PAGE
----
United Nations U.N. Secretary General Ban Ki-moon and other staffers will have to shift their offices to the lawn in front of the organization's hulking headquarters while workers renovate and clean up the 55-year-old landmark building, the director of the project said Monday.
While the 39-story Secretariat building and adjoining General Assembly Hall undergo a planned $1.9 billion interior makeover, Ban and other U.N. employees and delegates will remain on the U.N. campus, housed in a temporary conference building on the north lawn, Michael Adlerstein said.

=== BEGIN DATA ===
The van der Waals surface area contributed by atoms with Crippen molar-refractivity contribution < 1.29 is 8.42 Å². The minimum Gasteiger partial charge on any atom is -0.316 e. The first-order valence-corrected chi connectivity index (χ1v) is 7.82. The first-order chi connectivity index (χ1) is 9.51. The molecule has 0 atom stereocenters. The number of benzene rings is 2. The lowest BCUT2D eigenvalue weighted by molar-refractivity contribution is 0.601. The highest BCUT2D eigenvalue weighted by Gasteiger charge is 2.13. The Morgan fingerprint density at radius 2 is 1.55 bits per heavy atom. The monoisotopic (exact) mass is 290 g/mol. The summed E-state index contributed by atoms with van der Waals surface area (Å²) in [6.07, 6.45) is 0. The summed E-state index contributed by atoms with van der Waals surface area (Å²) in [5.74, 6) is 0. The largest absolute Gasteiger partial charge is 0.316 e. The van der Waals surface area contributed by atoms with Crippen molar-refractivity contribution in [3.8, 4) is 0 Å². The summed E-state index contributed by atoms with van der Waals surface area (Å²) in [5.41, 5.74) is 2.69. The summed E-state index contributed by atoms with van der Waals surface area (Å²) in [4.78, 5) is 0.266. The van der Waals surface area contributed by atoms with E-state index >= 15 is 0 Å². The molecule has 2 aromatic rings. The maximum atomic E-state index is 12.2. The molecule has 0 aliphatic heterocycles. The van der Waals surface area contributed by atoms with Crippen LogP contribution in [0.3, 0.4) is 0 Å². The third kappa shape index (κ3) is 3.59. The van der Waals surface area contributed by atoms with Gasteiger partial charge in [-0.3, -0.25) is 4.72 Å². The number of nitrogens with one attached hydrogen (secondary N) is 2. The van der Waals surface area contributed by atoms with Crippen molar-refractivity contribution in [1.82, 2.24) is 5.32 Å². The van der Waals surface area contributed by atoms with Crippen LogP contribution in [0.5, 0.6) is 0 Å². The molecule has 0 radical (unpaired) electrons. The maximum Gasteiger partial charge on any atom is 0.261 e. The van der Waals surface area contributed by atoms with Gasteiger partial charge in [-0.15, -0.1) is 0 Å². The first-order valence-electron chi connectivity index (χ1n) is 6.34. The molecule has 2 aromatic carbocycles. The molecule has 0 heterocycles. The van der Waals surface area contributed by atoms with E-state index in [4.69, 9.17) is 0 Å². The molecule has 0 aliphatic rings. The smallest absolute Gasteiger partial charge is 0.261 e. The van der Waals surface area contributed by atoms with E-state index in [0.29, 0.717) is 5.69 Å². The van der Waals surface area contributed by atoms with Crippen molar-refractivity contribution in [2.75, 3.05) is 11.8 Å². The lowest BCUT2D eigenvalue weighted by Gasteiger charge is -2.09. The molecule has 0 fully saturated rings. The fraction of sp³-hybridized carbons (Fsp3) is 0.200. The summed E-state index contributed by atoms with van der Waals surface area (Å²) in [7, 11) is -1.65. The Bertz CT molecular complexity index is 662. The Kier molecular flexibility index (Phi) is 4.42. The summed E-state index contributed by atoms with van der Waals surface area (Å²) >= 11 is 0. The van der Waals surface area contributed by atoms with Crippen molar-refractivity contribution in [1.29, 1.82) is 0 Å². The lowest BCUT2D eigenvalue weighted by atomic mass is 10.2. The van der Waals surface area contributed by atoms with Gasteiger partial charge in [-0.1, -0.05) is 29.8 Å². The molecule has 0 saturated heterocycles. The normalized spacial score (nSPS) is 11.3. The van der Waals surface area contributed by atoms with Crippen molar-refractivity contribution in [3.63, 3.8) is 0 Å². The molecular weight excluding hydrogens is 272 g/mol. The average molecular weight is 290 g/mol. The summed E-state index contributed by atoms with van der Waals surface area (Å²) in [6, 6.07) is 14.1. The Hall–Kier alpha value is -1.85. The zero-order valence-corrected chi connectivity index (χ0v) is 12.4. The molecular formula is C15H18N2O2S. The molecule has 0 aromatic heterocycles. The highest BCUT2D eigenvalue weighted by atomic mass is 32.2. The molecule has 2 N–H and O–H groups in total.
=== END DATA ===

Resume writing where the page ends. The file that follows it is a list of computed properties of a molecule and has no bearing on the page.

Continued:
Adlerstein, a former architect for the National Park Service who is heading up the five-year renovations, said work is due to start next spring.
While the buildings contain art and other cultural gems from around the world, they also have lead paint, asbestos insulation, worn-out interiors and outdated electrical wires and plumbing.
After renovations are complete, the United Nations "will not only be a safer, healthier, greener and a more secure place - our renovated workshop for peace will also stand out as a symbol for building a revitalized United Nations for a better world," U.N. deputy spokeswoman Marie Okabe said.